Tag: Legend of Zelda

New “Link’s Awakening” triggers debate on remakes

It seems a lot of forum activity has been generated by yesterday’s announcement by Nintendo about the remake of Link’s Awakening on the Nintendo Switch.

In short, it seems that a significant number of fans are not in favor of the remake for one reason or another. Mostly this can be summed up as: “It’s not the exact same game as the original.”

Which, is true. The remake completely changes the graphics style, from the old 2-D look of the Game Boy original to something almost claymation-like, using a fixed 3/4 perspective, but with 3D models done in a cartoonish style. It remains to be seen what other changes are in store, and whether they are good or bad. It’s rather likely that the game will play differently in some respects, whether due to differences in the game engine, or changes in the design of the game.

I happen to love the way the new graphics look, so this doesn’t bother me. I liked the original graphics, too. And if I want to play the original game, I still can, and so can anyone with a the original hardware or a decent emulator.
But it seems that, among Zelda fans, there’s a certain segment who prefer the graphics to look “serious” — like Ocarina of Time, Skyward Sword, Breath of the Wild, etc., and not “cartoony” like Wind Waker or Four Swords Adventures. Somehow, original LoZ pleases both camps, and Link’s Awakening is in the vein of LoZ and Zelda 3: A Link to the Past. And I guess the new look for Link’s Awakening is too cartoony for them. This does not bother me. I like good art direction, and that can be “serious” or “cartoony” or something else.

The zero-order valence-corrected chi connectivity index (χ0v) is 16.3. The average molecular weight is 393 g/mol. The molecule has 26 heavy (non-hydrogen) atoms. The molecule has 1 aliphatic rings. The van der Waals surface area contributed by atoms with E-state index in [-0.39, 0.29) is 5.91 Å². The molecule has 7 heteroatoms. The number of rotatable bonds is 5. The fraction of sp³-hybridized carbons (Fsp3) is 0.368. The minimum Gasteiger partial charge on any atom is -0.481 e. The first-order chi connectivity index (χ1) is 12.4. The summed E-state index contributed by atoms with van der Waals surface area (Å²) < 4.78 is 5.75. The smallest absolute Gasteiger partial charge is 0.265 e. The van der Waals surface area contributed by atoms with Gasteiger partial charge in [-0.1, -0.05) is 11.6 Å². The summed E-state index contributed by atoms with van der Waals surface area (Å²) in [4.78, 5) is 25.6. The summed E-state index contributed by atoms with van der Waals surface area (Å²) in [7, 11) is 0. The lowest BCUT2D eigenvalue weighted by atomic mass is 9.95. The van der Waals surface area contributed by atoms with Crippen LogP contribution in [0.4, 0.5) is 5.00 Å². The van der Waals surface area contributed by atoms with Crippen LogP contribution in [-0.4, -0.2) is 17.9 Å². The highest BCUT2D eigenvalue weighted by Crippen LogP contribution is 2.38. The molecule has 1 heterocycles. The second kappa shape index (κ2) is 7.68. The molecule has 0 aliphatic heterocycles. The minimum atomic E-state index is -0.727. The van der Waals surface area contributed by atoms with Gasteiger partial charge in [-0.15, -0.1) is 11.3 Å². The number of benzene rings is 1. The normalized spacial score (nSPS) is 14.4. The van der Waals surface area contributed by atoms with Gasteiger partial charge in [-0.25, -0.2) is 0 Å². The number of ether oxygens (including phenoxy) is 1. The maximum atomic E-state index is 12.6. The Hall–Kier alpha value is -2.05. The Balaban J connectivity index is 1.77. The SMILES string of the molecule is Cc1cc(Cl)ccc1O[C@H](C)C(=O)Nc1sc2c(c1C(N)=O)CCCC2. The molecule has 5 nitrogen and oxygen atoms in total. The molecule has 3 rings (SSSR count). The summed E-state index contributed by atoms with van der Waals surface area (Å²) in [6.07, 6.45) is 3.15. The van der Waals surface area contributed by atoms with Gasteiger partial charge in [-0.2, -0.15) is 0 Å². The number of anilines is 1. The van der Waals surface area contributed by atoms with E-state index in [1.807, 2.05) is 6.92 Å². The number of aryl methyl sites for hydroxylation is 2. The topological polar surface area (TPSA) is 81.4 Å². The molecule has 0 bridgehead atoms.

It’s certainly true that many attempts at re-making some original classic game fail to capture what was special about the original game. It’s tempting to try to re-imagine something that was very, very good, thinking that adding something more will make it even better. Often that’s not the case.

Certainly, there’s a built-in expectation that a remake has to live up to, which a fresh new game doesn’t, and this can offset whatever advantage the remake had in being based off of a familiar, known, successful game. It can be very easy to mess up by deviating from the original in the wrong way. For example, updating the graphics in a style that fans don’t like, or likewise with the music. But worse would be a major change in the story, something that violates canon or continuity, or is just a change that upsets fans by breaking an unwritten contract to keep the game authentic to the characters and world that Fandom has already accepted. And perhaps the gravest mistake would be failing to ensure that the controls feel tight and responsive and give the game a good feel, ideally something virtually identical to the original. There’s nothing like tasting someone else’s attempt at your favorite recipe that your mom made when you were a kid, and no matter what they do it’s always just slightly off in a way that, even if it’s not bad, it prevents you from accepting it. I think that’s ultimately what makes fans of the original all but impossible to please when it comes to embracing a remake.